Have you ever got offended by someone who told you that what you were doing wasn’t right? Or pointed out your mistake?
I recently got some feedback in my job that was more ‘constructive’, than encouraging. I learnt that I don’t handle criticism too well. I like to do everything perfectly. I don’t like to make mistakes. I felt really discouraged afterwards.
Our response toward feedback and own mistakes tells us a lot about who we are and where our security and sense of identity is at.
Many of us are experiencing ‘death by fertiliser’. The very thing that is supposed to make us grow, we are letting suffocate us, and kill us rather than allowing it to make us flourish. Seeds need to be buried in dirt before they can grow. Many of us are buried in our jobs, marriages, life circumstances etc, and rather than seeing it as the process to growth, we are letting it become the death of us.
Ask yourself, ‘how do I respond to mistakes and feedback?’. Do they inspire me to win? We can’t let our shortcomings shake our identity. We need guts, and patience toward taking on advice and overcoming our areas for improvement.
There is a quote I recently read and love, ‘The greatest secret of winners is that failure inspires winning; thus they are not afraid of losing. Losers avoid failing. And failure turns losers into winners’.
There is a difference between hating losing and being afraid to lose. There is a big difference between hating to make mistakes and being afraid to make them. For many of us, the pain of honest feedback is greater than the freedom it could bring, so we avoid it, and thus stunt our growth in the process.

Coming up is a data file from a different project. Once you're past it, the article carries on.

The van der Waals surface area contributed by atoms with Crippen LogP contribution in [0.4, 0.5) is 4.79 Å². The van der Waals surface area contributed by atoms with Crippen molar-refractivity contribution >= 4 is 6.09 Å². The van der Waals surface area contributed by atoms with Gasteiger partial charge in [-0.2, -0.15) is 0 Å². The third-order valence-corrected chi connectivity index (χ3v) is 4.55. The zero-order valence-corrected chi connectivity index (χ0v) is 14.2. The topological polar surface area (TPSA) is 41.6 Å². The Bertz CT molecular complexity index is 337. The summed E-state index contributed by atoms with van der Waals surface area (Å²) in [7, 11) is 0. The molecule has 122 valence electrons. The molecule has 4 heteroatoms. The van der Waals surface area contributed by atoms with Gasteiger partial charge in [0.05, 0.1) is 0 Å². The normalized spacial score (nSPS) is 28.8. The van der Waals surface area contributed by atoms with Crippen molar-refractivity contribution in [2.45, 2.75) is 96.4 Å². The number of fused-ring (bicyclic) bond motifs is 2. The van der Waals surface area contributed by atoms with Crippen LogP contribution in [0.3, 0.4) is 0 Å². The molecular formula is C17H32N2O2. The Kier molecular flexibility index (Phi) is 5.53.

When we are secure in how God sees us, we are free from the need to constantly seek out praise and affirmation from man. We cannot only handle feedback, but actively seek it out. The most successful people, and they are often the minority, are people who are serious about getting advice. They intentionally seek out the hard truth. They create a network of mentors around them. They want their shortcomings identified and lovingly sharpened. They know that protecting their egos isn’t going to serve them well in the end.
Winston Churchill had to repeat a grade at school, and failed two entrance exams. Thomas Edison was asked how it felt to fail his light bulb design 100 times and his response was, ‘I didn’t fail 1,000 times. The light bulb was 1000 steps’. Louis Pasteur was ranked 15th out of 22 students in chemistry. Henry Ford went broke five times before he succeeded. Michael Jordan was cut from his high school basketball team. His response, ‘I’ve failed over and over again in my life, this is why I succeeded’.
What is your attitude toward your mistakes? Does it kill you? Or make you stronger?
In the words of Proverbs 12:15, The way of a fool is right in his own eyes, but a wise man listens to advice. The lessons learnt from mistakes and honest feedback, are the fertilisersof your seed to success!
A daily devotion for a better way of living.